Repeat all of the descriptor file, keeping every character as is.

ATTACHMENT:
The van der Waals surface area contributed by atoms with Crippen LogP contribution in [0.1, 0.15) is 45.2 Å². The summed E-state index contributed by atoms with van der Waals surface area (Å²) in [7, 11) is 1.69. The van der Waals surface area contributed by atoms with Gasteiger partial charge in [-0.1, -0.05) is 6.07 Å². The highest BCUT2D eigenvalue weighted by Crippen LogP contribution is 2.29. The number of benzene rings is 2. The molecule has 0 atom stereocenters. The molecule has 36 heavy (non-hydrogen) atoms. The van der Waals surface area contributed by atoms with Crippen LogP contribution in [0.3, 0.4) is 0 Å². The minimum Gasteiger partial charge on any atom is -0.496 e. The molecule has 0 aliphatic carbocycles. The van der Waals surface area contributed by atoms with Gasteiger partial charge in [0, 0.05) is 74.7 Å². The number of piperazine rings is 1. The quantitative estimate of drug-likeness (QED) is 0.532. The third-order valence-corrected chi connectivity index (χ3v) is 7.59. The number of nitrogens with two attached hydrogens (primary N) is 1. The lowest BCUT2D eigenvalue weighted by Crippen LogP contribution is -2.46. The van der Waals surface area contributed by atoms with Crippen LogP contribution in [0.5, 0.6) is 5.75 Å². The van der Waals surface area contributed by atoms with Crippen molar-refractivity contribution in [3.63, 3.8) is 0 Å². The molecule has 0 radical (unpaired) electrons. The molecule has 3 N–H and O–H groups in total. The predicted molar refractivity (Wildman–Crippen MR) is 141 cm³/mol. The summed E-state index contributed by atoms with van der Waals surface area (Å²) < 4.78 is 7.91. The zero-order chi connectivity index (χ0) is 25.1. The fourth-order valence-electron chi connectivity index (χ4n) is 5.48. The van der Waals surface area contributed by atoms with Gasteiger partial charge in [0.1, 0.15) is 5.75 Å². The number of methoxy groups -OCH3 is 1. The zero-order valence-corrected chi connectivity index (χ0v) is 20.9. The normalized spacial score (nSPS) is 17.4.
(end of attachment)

The van der Waals surface area contributed by atoms with Crippen LogP contribution in [0.1, 0.15) is 45.2 Å². The summed E-state index contributed by atoms with van der Waals surface area (Å²) in [7, 11) is 1.69. The van der Waals surface area contributed by atoms with Gasteiger partial charge in [-0.1, -0.05) is 6.07 Å². The highest BCUT2D eigenvalue weighted by Crippen LogP contribution is 2.29. The number of benzene rings is 2. The molecule has 0 atom stereocenters. The molecule has 36 heavy (non-hydrogen) atoms. The van der Waals surface area contributed by atoms with Crippen LogP contribution in [0.3, 0.4) is 0 Å². The minimum Gasteiger partial charge on any atom is -0.496 e. The molecule has 0 aliphatic carbocycles. The van der Waals surface area contributed by atoms with Gasteiger partial charge in [0, 0.05) is 74.7 Å². The number of piperazine rings is 1. The quantitative estimate of drug-likeness (QED) is 0.532. The third-order valence-corrected chi connectivity index (χ3v) is 7.59. The number of nitrogens with two attached hydrogens (primary N) is 1. The lowest BCUT2D eigenvalue weighted by Crippen LogP contribution is -2.46. The van der Waals surface area contributed by atoms with Crippen LogP contribution in [0.5, 0.6) is 5.75 Å². The van der Waals surface area contributed by atoms with Crippen molar-refractivity contribution in [3.63, 3.8) is 0 Å². The molecule has 0 radical (unpaired) electrons. The molecule has 3 N–H and O–H groups in total. The predicted molar refractivity (Wildman–Crippen MR) is 141 cm³/mol. The summed E-state index contributed by atoms with van der Waals surface area (Å²) < 4.78 is 7.91. The zero-order chi connectivity index (χ0) is 25.1. The fourth-order valence-electron chi connectivity index (χ4n) is 5.48. The van der Waals surface area contributed by atoms with Gasteiger partial charge in [0.1, 0.15) is 5.75 Å². The number of methoxy groups -OCH3 is 1. The zero-order valence-corrected chi connectivity index (χ0v) is 20.9. The normalized spacial score (nSPS) is 17.4.